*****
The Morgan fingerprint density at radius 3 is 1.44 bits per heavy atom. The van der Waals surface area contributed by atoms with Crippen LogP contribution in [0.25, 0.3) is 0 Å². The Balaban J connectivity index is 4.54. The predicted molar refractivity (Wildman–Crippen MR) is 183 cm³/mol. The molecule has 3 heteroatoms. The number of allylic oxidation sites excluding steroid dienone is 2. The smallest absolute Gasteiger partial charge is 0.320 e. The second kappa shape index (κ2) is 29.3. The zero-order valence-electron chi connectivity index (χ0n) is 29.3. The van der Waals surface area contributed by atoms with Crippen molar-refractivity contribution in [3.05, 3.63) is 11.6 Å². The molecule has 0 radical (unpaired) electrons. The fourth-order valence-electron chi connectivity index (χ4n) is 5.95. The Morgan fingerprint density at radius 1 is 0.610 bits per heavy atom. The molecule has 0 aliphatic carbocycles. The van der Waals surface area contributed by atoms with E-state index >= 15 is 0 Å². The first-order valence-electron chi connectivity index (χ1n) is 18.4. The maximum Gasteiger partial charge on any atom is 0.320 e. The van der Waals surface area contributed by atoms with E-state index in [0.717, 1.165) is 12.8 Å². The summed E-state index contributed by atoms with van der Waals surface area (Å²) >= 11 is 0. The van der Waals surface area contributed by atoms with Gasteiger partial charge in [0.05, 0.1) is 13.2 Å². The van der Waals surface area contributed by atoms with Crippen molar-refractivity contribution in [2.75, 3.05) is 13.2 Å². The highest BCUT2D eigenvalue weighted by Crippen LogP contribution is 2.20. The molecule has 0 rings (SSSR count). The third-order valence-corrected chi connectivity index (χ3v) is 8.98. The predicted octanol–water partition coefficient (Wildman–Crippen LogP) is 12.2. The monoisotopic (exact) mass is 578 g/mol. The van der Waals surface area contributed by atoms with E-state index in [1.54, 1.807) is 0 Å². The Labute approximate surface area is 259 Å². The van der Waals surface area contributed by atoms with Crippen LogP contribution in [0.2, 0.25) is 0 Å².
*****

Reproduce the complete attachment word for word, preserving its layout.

The Morgan fingerprint density at radius 3 is 1.44 bits per heavy atom. The van der Waals surface area contributed by atoms with Crippen LogP contribution in [0.25, 0.3) is 0 Å². The Balaban J connectivity index is 4.54. The predicted molar refractivity (Wildman–Crippen MR) is 183 cm³/mol. The molecule has 3 heteroatoms. The number of allylic oxidation sites excluding steroid dienone is 2. The smallest absolute Gasteiger partial charge is 0.320 e. The second kappa shape index (κ2) is 29.3. The zero-order valence-electron chi connectivity index (χ0n) is 29.3. The van der Waals surface area contributed by atoms with Crippen molar-refractivity contribution in [3.05, 3.63) is 11.6 Å². The molecule has 0 radical (unpaired) electrons. The fourth-order valence-electron chi connectivity index (χ4n) is 5.95. The Morgan fingerprint density at radius 1 is 0.610 bits per heavy atom. The molecule has 0 aliphatic carbocycles. The van der Waals surface area contributed by atoms with E-state index >= 15 is 0 Å². The first-order valence-electron chi connectivity index (χ1n) is 18.4. The maximum Gasteiger partial charge on any atom is 0.320 e. The van der Waals surface area contributed by atoms with E-state index in [0.717, 1.165) is 12.8 Å². The summed E-state index contributed by atoms with van der Waals surface area (Å²) >= 11 is 0. The van der Waals surface area contributed by atoms with Gasteiger partial charge in [0.05, 0.1) is 13.2 Å². The van der Waals surface area contributed by atoms with Crippen molar-refractivity contribution in [2.75, 3.05) is 13.2 Å². The highest BCUT2D eigenvalue weighted by Crippen LogP contribution is 2.20. The molecule has 0 rings (SSSR count). The third-order valence-corrected chi connectivity index (χ3v) is 8.98. The predicted octanol–water partition coefficient (Wildman–Crippen LogP) is 12.2. The monoisotopic (exact) mass is 578 g/mol. The van der Waals surface area contributed by atoms with E-state index in [1.54, 1.807) is 0 Å². The Labute approximate surface area is 259 Å². The van der Waals surface area contributed by atoms with Crippen LogP contribution in [0.2, 0.25) is 0 Å².